Every independent assessment provides key and useful ground-based recommendations, not only for PBP-A implementation, but also for the institutional programs supported by the PBP-A (MoEF’s programs in this case). Therefore, careful consideration shall be given to the procurement process to select and hire the IA, so there is confidence in its quality and ability to commit in the long-term. The IA should also be engaged early in the process, i.e., no later than discussing the details of the PBP-A and developing the VM. Given Indonesia’s complex biophysical and socio-cultural dynamics, ensuring knowledgeable and experienced local experts within the IA team was also key for the assessment process.
- Allow enough time for every step of the PBP-A development and independent assessment process. Both the details of the PBP-A and VM require lengthy discussions until agreement is reached among PBP-A signatories and other relevant stakeholders. Depending on the complexity of the programs being targeted by the PBP-A and the specific circumstances of their implementation, this process can take over a year. For Indonesia, this required different directorates in MoEF to fully understand the requirement to disclose data and information needed to review each KPI’s verifiers, and ultimately, be able to confirm the achievement of results. Similarly, the independent assessment process should be sequenced and planned in a way that enough time is allocated for desk review, followed by planning field data collection, and carrying out field work, interspersed with an on-going feedback loop with UNDP, IEF, and MoEF.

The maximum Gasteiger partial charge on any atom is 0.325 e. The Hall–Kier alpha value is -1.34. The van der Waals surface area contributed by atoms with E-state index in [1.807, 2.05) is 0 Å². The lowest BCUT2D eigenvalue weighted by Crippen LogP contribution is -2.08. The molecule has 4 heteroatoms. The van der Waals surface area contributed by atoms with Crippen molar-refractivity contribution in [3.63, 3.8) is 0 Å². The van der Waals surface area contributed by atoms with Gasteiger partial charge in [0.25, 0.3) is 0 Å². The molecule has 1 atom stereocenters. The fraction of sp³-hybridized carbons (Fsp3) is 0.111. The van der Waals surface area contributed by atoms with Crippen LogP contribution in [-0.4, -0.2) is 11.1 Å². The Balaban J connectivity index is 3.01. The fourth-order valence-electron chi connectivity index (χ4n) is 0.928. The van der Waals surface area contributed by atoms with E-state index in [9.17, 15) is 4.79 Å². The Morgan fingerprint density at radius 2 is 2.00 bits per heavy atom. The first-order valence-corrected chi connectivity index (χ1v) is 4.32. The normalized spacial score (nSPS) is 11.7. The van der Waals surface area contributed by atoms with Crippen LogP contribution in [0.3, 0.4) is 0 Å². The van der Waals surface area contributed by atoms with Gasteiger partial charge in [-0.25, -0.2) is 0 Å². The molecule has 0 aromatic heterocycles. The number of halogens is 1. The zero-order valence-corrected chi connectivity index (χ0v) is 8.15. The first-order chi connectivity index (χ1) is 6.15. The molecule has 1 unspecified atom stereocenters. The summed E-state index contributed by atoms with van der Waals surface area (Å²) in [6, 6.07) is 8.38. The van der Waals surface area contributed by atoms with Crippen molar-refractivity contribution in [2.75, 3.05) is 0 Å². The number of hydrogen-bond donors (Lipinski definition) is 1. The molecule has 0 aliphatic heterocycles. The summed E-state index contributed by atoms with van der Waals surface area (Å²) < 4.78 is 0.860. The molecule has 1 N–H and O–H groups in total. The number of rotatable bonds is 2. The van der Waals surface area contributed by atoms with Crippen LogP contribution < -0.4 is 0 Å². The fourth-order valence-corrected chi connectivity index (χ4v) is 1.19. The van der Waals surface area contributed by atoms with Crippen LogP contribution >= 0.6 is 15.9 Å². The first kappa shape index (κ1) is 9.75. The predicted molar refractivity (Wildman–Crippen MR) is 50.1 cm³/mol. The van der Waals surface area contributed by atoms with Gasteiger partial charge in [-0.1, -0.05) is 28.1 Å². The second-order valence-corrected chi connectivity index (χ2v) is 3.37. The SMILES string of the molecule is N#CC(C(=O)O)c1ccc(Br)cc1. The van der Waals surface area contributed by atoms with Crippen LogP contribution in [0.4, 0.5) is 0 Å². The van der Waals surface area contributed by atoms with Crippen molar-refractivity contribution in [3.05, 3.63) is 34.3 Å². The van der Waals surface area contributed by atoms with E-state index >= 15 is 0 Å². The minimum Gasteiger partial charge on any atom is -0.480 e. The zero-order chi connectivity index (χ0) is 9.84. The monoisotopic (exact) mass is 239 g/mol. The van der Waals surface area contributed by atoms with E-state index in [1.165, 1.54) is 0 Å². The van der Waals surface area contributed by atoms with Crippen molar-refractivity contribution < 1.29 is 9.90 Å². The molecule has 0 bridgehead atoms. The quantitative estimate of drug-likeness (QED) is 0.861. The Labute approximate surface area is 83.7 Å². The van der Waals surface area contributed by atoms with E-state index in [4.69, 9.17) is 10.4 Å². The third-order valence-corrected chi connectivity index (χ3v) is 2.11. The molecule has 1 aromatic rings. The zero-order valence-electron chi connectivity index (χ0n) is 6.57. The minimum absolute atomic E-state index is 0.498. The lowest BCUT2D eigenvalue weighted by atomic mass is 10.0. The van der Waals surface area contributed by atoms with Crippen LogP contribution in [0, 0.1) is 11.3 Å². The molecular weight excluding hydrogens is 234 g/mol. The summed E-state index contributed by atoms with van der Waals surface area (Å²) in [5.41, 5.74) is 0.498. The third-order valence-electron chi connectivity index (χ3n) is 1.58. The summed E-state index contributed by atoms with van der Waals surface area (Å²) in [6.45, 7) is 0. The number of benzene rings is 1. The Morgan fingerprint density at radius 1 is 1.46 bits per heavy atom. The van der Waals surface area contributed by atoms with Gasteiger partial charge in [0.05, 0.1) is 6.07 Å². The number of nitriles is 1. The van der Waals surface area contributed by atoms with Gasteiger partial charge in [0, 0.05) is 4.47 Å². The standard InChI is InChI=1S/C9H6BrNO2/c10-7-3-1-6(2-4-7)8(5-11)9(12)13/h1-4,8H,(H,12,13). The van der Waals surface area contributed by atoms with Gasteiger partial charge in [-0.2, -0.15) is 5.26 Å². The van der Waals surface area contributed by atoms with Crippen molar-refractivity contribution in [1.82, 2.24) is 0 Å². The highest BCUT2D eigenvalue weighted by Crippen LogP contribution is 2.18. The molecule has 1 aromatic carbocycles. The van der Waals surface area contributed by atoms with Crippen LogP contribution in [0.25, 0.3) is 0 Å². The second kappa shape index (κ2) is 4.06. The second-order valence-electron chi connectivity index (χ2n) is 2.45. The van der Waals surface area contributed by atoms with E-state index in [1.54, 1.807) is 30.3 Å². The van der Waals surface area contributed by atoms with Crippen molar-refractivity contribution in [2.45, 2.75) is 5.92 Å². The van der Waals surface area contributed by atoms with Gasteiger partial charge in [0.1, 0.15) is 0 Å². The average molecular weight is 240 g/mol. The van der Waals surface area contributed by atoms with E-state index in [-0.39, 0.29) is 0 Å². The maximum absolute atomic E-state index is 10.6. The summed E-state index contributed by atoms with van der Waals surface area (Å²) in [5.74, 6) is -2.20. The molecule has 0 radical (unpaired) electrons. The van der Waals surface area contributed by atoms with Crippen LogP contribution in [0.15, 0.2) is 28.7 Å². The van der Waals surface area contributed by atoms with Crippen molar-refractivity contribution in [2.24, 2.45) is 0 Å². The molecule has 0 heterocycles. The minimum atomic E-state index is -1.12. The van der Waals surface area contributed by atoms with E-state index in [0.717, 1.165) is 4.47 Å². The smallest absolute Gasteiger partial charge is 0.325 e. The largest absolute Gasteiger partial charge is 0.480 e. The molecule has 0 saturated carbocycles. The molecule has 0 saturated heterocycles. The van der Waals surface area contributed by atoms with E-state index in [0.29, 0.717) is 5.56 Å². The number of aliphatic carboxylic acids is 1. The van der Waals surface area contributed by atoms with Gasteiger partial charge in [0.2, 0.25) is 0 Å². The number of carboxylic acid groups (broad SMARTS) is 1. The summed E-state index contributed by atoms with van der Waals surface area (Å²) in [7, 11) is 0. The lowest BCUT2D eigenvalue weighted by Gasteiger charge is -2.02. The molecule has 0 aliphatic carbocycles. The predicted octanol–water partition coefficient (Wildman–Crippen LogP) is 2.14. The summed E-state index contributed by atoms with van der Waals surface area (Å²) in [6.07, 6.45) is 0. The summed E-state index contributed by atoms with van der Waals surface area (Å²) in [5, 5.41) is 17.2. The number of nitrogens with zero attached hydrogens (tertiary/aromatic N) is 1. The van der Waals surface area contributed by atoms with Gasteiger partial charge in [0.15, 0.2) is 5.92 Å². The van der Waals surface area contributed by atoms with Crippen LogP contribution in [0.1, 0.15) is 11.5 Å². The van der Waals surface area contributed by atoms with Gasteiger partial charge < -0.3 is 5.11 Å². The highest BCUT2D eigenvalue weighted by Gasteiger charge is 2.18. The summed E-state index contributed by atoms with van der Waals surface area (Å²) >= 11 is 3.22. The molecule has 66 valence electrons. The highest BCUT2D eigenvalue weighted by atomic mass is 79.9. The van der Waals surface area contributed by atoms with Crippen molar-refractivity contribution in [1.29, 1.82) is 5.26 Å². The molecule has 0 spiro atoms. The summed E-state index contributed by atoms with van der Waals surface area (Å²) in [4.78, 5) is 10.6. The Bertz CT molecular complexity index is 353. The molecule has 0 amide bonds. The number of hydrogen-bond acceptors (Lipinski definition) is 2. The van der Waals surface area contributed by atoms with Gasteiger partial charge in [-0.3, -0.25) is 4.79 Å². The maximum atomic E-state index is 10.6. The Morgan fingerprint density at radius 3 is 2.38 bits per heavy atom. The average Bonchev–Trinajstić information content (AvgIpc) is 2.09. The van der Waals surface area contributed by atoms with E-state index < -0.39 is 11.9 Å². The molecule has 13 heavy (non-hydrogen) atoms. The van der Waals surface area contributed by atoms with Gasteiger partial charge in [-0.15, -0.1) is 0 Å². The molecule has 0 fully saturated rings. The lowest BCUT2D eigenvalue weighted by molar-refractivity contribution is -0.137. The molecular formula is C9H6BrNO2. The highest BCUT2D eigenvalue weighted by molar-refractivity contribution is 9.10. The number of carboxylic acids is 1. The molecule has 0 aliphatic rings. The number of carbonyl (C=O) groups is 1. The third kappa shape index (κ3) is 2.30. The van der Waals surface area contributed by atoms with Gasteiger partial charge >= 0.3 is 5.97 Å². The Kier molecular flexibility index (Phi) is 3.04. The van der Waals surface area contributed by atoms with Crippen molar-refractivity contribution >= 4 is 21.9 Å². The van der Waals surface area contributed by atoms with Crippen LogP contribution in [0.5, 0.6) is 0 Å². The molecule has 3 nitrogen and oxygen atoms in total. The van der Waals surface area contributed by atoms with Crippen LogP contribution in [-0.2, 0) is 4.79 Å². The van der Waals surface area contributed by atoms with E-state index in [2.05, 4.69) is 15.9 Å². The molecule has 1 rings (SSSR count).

- Provide extensive technical details in the VM to avoid discrepancies.
Technical descriptions should be included in the VM to the extent that there is no room for broad interpretation which could lead to discrepancies in the independent assessment process affecting the results and conclusions reached by the IA. All signatories of the PBP-A and relevant stakeholders, including the IA, should agree on these provisions. Although discrepancies did not happen in Indonesia, the first independent assessment process revealed that some elements of the VM would allow different interpretations. These ambiguities are under revision prior to the second payment cycle.
- Plan for sufficient technical assistance to ensure robust social and environmental safeguards assessment and implementation.
While linking KPIs to existing national priority programs and indicators can fast-track delivery of results, including social and environmental safeguards provisions in the PBP-A required the IA to prepare additional tools and procedures to collect and assess this information. Learning from the first independent assessment, the exercise of identifying existing gaps and extending technical assistance was important to strengthen social and environmental safeguards in social forestry, forest and peatland rehabilitation and restoration, as well as forest fire management.
- Use a stepwise approach to incentivize and strengthen social and environmental safeguards results.
While one of the key innovations of the PBP-A is the ability to link safeguards elements to KPIs, an incremental approach is needed to improve and incentivize stronger social and environmental results in subsequent requests for PBP. For instance, Indonesia included additional indicators to reward a range of good performance for gender safeguards in the KPI.
This blog is part of a set of articles (such as Costa Rica, and upcoming Ecuador) which provide guidance and lessons learned on how the PBP-A can allow channeling high volumes of finance to the rural grassroots, marking a paradigm shift in development assistance.